Who is on the plum tree?
Introducing another sparkling new voice to Plum Tree Books. Welcome Kiki Rosette to The Wednesday Poetry Corner. Constantinos Cavafis is the author of Ithaca. In her post, Kiki brings the poet to our attention through her passion for his words and respect for his spiritual message. It is, I think, a particularly fine poem with a message that sings out loud and clear to all of us, particularly when the soul is in danger of drifting or being captured by despair. Kiki gives us the poem in its translation. And you can also listen to Sean Connery reading it! I added this picture because I think it suitably dramatic and filled with a poet’s soul.
When writing poetry, my primary concern is to express myself. I see poetry as a trip into my deeper self. I plunge in my mind in an effort to discover hidden interpretations about objects and people I see, feelings I have , my fears, my worries. I seek for images hidden in its corners, concerning the universe around me and in me, while keeping the doors of expression open. I believe this is done my own way, often simplistic but allowing me to give my soul a voice. Same time, my readings – past or present, are always in me,emerging here and there without even taking notice.
This is the case with one of the poets I really love: Constantinos Cavafis (Greek poet born in Alexandria- Egypt in 1863)
He is the first poet who touched my heart. I met him during my school years when I was the least interested in poetry, when like most of my classmates I only knew the “dull” poems taught in the school program.
In Cavafis, I saw a poet of the world. In the eyes of my adolescence, he has been a man who has travelled a lot, seen a lot, lived a lot. Although Cavafis lived long before I was born, I felt this fact like some kind of magic one could discover in his poetry. My juvenile poetic self found in his poems the smell of cosmopolitan Alexandrian air- a fine mixture of odors combining European finesse and the aura of the flourishing Greek Alexandrian community shining through the heavy air of Egyptian markets and the feel of desert. By following his trip to the roots, to history and philosophy, I was able to see how passionate he is with life, in all it’s nuances. In some points I’ve felt him inspire me by the way he views the world.
I’ve been particularly tuned to his philosophical poems that I often consider as a lighthouse in the chaotic sea of everyday routine. Among those poems, there’s the one which I’d dare say, brought my attention to poetry, the poem which energized my thinking and helped me form an embryo of my personal philosophy: Ithaca…
In Ithaca, Cavafis appears giving life directions in his own unique way. As a matter of fact, what we find in this poem it’s a common sense wisdom given by means of ideally chosen words and images. A wisdom that becomes alive, goes and returns more vivid. It has followed me all the way from my youth to years of maturity, and I would dare say one could find it hidden even in dark poems of mine. Somehow inner strength and hope can be often found behind the words. It could be the knowledge I got from Ithaca: “we are the ones who create our own monsters”, “what’s important in life it’s not the destination, but the journey there”, “we must enjoy the journey of life, because it can be more important and can bring more joy than the destination itself”. Those are meanings and words that have been imprinted in my memory, words that I still recall when in front of important decisions or after certain life experiences.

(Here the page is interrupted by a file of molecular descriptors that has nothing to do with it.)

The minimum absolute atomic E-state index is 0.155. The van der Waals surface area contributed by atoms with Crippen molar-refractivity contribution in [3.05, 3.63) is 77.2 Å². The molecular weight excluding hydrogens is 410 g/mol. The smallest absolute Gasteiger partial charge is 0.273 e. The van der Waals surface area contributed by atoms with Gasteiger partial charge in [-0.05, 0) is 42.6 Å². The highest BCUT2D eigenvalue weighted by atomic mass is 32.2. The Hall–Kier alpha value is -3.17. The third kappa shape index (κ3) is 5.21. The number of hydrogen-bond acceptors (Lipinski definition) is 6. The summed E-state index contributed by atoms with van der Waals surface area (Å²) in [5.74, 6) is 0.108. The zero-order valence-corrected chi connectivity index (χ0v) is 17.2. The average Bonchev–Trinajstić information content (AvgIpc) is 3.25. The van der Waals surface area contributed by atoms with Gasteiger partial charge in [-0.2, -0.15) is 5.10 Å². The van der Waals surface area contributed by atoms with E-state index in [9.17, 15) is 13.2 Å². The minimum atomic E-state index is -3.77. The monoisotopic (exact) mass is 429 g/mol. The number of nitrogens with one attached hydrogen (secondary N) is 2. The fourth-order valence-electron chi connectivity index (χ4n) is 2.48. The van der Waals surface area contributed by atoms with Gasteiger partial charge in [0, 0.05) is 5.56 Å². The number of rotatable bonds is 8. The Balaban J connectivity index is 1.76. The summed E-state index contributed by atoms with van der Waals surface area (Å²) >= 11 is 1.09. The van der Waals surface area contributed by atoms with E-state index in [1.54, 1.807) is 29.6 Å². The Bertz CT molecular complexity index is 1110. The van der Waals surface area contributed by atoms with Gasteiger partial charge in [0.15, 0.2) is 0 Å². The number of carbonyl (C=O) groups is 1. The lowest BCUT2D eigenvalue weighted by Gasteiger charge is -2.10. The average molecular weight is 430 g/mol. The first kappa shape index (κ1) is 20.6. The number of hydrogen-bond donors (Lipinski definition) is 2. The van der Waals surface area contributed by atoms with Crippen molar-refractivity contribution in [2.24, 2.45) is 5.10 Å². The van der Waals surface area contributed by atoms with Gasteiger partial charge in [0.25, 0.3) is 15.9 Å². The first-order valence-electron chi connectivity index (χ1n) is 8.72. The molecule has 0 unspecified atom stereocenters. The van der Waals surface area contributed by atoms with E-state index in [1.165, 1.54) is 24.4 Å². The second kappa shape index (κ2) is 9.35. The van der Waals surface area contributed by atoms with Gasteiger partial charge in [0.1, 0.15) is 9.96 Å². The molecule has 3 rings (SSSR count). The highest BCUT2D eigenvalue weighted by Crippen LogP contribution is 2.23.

The English translation cannot give the taste of the original poem in Greek language, but Cavafi’s word and thought is always appealing to the reader.
When you set sail for Ithaca,
wish for the road to be long,
full of adventures,
full of knowledge.
The Lestrygonians and the Cyclopes,
an angry Poseidon — do not fear.
You will never find such on your path,
if your thoughts remain lofty, and your spirit
and body are touched by a fine emotion.
The Lestrygonians and the Cyclopes,
a savage Poseidon you will not encounter,
if you do not carry them within your spirit,
if your spirit does not place them before you.
Wish for the road to be long.
Many the summer mornings to be when
with what pleasure, what joy
you will enter ports seen for the first time.
Stop at Phoenician markets,
and purchase the fine goods,
nacre and coral, amber and ebony,
and exquisite perfumes of all sorts,
the most delicate fragrances you can find.
To many Egyptian cities you must go,
to learn and learn from the cultivated.
Always keep Ithaca in your mind.
To arrive there is your final destination.
But do not hurry the voyage at all.
It is better for it to last many years,
and when old to rest in the island,
rich with all you have gained on the way,
not expecting Ithaca to offer you wealth.
Ithaca has given you the beautiful journey.
Without her you would not have set out on the road.
Nothing more does she have to give you.
And if you find her poor, Ithaca has not deceived you.
Wise as you have become, with so much experience,
you must already have understood what Ithacas mean.